Johannesburg — CHINA overtook SA as the world's biggest gold producer last year, a position SA held for 101 years , according to the Gold Survey 2007 from the precious metals consultancy GFMS.
China's move to the top spot comes after strong, continued growth in recent years, while gold production in SA has continued to decline.
SA's declining production means it is losing out on potential foreign earnings and employment opportunities as the gold price has picked up in the past few years, touching a record of $914/oz this week.
Latest data from Statistics SA for the year to November, released last week, showed SA's gold production fell 12,7% compared with the same period in 2006 because of safety-related mine shaft closures.
GFMS said SA's production for the whole of 2007 dropped 8,1% to 272 tons while China's rose 12% to 276 tons. Production increased in Indonesia, Brazil and Ghana, and was stable in Australia.
In the past few years as China has become friendlier towards foreign investors, investment in gold projects has increased and new discoveries have been made.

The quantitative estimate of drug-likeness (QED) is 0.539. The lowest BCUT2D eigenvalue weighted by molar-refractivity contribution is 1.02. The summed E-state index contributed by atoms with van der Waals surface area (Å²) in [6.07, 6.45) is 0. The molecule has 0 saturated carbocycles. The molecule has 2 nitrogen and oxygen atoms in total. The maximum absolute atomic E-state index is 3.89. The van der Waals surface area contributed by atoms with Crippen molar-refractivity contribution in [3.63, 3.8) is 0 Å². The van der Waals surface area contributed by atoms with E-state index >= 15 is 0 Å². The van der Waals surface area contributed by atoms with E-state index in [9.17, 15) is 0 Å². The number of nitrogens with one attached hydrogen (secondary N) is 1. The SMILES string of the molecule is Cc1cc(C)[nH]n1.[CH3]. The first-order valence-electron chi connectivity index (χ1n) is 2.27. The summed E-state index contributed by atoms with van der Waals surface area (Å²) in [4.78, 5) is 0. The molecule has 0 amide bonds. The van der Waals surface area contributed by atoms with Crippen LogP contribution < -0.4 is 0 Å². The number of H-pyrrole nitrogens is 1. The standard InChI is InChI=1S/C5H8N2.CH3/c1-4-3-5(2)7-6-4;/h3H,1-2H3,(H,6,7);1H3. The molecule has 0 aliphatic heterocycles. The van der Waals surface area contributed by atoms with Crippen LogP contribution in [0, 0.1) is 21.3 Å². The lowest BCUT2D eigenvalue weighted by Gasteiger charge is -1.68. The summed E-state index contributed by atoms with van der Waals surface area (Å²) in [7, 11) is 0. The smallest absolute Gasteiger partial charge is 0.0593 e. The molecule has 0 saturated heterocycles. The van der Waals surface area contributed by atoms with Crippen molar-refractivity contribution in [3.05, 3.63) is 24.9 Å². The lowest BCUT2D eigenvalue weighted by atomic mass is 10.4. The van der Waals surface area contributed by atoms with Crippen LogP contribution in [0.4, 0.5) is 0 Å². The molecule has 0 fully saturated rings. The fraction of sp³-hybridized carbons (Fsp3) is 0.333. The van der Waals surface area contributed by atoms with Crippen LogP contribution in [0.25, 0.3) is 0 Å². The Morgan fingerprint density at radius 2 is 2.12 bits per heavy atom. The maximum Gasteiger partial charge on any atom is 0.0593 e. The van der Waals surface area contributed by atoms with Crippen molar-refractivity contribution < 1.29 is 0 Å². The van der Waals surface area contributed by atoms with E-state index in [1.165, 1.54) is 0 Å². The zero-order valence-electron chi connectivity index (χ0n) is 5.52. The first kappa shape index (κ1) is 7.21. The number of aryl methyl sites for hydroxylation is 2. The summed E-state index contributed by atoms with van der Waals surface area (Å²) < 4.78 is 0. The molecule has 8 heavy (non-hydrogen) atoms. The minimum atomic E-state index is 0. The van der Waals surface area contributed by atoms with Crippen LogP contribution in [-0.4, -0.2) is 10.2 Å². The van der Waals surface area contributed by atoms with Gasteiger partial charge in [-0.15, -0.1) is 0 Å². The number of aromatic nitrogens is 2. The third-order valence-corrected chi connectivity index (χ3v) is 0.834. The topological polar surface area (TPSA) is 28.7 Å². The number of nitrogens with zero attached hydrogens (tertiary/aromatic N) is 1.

Gold production in SA and Peru was worst hit by the increasingly difficult operating environment, GFMS said. Competition for consumables, labour and key plant items hampered project development. Globally, gold production fell 1% but GFMS forecast it would grow about 2% in the first half of this year.
GFMS said the gold price could average $840/oz in the first half of this year and could be even higher in the second half.
"Investor appetite for gold at the moment seems undimmed and this should push gold higher over the year," said GFMS executive chairman Philip Klapwijk.
"Predicting the top is never easy but we always thought the $900 barrier could fall quite soon and then we have to start viewing $1000 as a clear possibility for later this year."
But a short- to medium-term correction in the price back to the low $800s was possible because of the speed of the recent rise and the huge fund overhang on Comex. Investment funds which bought speculatively are holding more gold than they intend to for the long term.
Apart from investment, there was little other demand driving the rising gold price, GFMS said.
High prices and volatility could cause buying by the jewellery sector to slump almost a fifth in the first half of this year. Buying by producers that had sold gold forward at lower prices, and had been buying back gold to eliminate those hedge positions, was also expected to be sharply lower this year.
Central bank sales of gold rose about a third last year to 488 tons. GFMS said despite higher prices, central bank selling was expected to fall slightly this year.